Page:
Re:Mag 6 is *not* naked eye visible (0)

Anonymous Coward | more than 5 years ago | (#26418849)

Somehow, through editing the original post, the words "milky way" ended up not appearing in the post at all....

Re:Mag 6 is *not* naked eye visible (2, Funny)

mowall (865642) | more than 5 years ago | (#26420265)

Somehow, through editing the original post, the words "milky way" ended up not appearing in the post at all....

They are there, just not visible to the naked eye.

Re:Mag 6 is *not* naked eye visible (3, Interesting)

agrounds (227704) | more than 5 years ago | (#26421869)

Having spent the entirety of my childhood in Houston, I always had an interest in astronomy and had a decently mounted catadioptric refractor that I used quite a bit to see/sketch the moon but the city glow makes the entire night sky bright orange. Stars and planets were pretty much off the menu except right after cold fronts in the winter, when I would sit outside for hours with a chart and try to track down all the stars I could find. It was never very many though, but it was exciting.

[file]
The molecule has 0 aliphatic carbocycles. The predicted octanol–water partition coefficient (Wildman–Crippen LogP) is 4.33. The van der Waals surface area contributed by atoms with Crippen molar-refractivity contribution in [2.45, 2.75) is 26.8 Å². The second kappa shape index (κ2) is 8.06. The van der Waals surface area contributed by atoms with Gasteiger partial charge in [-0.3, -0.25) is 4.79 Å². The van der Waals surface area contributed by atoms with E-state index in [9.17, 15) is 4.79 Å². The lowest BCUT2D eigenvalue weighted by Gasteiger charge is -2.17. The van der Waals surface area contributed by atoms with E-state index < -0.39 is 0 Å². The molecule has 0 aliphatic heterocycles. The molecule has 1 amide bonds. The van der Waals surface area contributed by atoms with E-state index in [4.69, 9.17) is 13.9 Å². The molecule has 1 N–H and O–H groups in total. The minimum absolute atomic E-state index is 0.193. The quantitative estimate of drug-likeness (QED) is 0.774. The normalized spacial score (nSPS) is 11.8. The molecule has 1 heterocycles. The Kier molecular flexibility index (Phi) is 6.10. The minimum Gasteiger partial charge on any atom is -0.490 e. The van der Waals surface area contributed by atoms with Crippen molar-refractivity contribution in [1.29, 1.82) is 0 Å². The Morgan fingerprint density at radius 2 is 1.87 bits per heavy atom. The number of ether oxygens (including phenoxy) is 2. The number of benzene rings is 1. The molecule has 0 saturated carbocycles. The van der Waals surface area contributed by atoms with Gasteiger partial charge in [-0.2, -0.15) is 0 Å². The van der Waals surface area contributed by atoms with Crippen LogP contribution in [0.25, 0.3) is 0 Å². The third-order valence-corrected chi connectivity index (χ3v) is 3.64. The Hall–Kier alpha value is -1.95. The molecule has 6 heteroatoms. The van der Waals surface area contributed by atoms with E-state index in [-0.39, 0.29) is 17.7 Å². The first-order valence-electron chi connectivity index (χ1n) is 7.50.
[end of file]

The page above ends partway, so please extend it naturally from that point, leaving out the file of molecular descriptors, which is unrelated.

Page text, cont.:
I went on an extended hiking and camping trip to the White Mountains in Colorado when I was 14 and on a whim decided to lug my scope with me strapped to the bottom of my pack. It was heavy and more of a burden than I thought it would be, but the very first evening we set camp at ~9,000 feet. After a trout dinner and some relaxing, the sun went down and slowly but surely the night sky began to appear. It was as close to a religious experience as I have ever had. I didn't sleep that night even though I had hiked for hours the previous day and was still trying to come to terms with "non-sea-level" atmospheric pressure.

Since then, I have seen the sky from many other vantage points with equally impressive vistas, but I still look back on that trip fondly. It was the first time I felt truly humbled and how insignificant we all are in the universe.

Re:Mag 6 is *not* naked eye visible (2, Interesting)